The following was sent to me by Marion Stegner, her namesake. Presumably the eulogy from her very unexpected  service.



It is hard to believe that Marion Lawrence has passed from among us, for no one was ever more imbued with energy and the zest of life than she. Even in her teens she was a leader in everything and no girl was more admired and beloved by her contemporaries. Ideally married, she carried out to the full every pleasant duty of family life, and was utterly devoted to every interest of her husband and her children. Unlike many wives, however, she was not content to let her activities stop there. She soon became sought after as a valuable adviser or executive in many different fields. During the World War she was chairman of the canteen service of the Red Cross in Boston, a work which took most of her waking hours for over a year and a half. She was a director of the Milton Hospital and the Community Health Association of Boston and chairman of the ladies’ visiting committee of the Massachusetts General Hospital, and in addition to these and other continuing activities she was constantly called upon for every sort of temporary service.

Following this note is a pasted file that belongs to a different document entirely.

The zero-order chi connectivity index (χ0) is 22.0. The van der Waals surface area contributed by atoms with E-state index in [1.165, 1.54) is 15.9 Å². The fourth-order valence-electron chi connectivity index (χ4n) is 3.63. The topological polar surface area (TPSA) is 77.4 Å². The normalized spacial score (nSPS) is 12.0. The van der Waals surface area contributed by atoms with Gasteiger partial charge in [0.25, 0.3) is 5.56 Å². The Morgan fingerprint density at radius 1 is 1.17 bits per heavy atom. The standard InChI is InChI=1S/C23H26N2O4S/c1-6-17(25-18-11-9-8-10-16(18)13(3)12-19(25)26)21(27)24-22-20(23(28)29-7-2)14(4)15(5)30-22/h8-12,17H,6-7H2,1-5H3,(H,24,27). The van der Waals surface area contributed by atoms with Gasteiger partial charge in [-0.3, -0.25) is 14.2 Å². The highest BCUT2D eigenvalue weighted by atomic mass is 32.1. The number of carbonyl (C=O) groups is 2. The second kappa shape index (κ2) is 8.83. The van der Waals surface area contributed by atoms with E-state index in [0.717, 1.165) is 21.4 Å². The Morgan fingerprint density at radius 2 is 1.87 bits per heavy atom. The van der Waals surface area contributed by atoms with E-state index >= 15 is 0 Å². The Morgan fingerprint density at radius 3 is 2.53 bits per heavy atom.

It would seem that for a woman so preoccupied but little time would he left for the cultivation of her friends, but it is precisely here that she most shone. Her house was a Mecca for young and old, and was never too full to take in an unexpected friend or two for a night or a week. When a college classmate of one of her sons was severely injured, it was she who attended to the emergency operation that was necessary and took him to her house for a long convalescence; and when any of her friends were suffering from bereavement or other trouble she was the first to arrive with understanding sympathy and constructive helpfulness. Particularly noticeable was her hospitality at “The Homestead” in Groton where her mother’s family had lived for generations, a place which she loved more than any other spot on earth and which she endeared to a multitude of friends.

For a long time she had known that she was suffering from a disease that would prove mortal, but no one around her had any inkling of the fact. She had pursued her work and her play with unabated energy and good cheer until within two days of her death, which came after an acute illness that was mercifully short and painless. No soldier ever marched more gallantly up to the last firing line than did she.